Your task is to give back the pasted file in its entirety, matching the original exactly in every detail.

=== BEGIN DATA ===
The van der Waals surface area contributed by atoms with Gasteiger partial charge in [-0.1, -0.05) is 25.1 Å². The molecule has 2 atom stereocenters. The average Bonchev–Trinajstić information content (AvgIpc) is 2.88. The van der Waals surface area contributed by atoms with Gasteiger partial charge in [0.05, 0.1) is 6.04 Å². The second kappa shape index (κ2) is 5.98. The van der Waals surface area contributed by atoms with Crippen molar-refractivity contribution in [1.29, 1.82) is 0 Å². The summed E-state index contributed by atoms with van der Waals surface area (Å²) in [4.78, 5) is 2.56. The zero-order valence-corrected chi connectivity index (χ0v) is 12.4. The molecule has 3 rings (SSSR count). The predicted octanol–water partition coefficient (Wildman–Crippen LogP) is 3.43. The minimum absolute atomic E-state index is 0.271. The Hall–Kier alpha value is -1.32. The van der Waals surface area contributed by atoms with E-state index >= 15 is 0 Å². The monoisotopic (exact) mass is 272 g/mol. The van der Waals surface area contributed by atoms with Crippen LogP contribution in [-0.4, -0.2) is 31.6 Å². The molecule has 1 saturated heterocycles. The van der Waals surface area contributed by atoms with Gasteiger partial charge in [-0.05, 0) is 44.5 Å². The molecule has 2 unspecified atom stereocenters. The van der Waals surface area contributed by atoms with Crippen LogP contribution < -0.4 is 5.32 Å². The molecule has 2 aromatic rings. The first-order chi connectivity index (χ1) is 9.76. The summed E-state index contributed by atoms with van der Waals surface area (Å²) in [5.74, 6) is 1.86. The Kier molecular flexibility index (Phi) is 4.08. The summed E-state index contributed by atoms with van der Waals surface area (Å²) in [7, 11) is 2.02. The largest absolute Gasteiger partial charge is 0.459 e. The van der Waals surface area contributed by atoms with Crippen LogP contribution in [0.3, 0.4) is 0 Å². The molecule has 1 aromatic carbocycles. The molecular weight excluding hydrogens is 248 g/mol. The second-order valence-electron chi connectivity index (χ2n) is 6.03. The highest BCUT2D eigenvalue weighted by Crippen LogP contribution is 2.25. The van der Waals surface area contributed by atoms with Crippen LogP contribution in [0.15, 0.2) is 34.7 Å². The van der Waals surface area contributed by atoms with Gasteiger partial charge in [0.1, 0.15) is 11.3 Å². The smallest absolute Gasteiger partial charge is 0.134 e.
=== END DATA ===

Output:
The van der Waals surface area contributed by atoms with Gasteiger partial charge in [-0.1, -0.05) is 25.1 Å². The molecule has 2 atom stereocenters. The average Bonchev–Trinajstić information content (AvgIpc) is 2.88. The van der Waals surface area contributed by atoms with Gasteiger partial charge in [0.05, 0.1) is 6.04 Å². The second kappa shape index (κ2) is 5.98. The van der Waals surface area contributed by atoms with Crippen molar-refractivity contribution in [1.29, 1.82) is 0 Å². The summed E-state index contributed by atoms with van der Waals surface area (Å²) in [4.78, 5) is 2.56. The zero-order valence-corrected chi connectivity index (χ0v) is 12.4. The molecule has 3 rings (SSSR count). The predicted octanol–water partition coefficient (Wildman–Crippen LogP) is 3.43. The minimum absolute atomic E-state index is 0.271. The Hall–Kier alpha value is -1.32. The van der Waals surface area contributed by atoms with E-state index >= 15 is 0 Å². The monoisotopic (exact) mass is 272 g/mol. The van der Waals surface area contributed by atoms with Crippen LogP contribution in [-0.4, -0.2) is 31.6 Å². The molecule has 1 saturated heterocycles. The van der Waals surface area contributed by atoms with Gasteiger partial charge in [-0.05, 0) is 44.5 Å². The molecule has 2 unspecified atom stereocenters. The van der Waals surface area contributed by atoms with Crippen LogP contribution < -0.4 is 5.32 Å². The molecule has 2 aromatic rings. The first-order chi connectivity index (χ1) is 9.76. The summed E-state index contributed by atoms with van der Waals surface area (Å²) in [5.74, 6) is 1.86. The Kier molecular flexibility index (Phi) is 4.08. The summed E-state index contributed by atoms with van der Waals surface area (Å²) in [7, 11) is 2.02. The largest absolute Gasteiger partial charge is 0.459 e. The van der Waals surface area contributed by atoms with Crippen LogP contribution in [0.3, 0.4) is 0 Å². The molecule has 1 aromatic carbocycles. The molecular weight excluding hydrogens is 248 g/mol. The second-order valence-electron chi connectivity index (χ2n) is 6.03. The highest BCUT2D eigenvalue weighted by Crippen LogP contribution is 2.25. The van der Waals surface area contributed by atoms with Crippen LogP contribution in [0.15, 0.2) is 34.7 Å². The van der Waals surface area contributed by atoms with Gasteiger partial charge in [0.1, 0.15) is 11.3 Å². The smallest absolute Gasteiger partial charge is 0.134 e.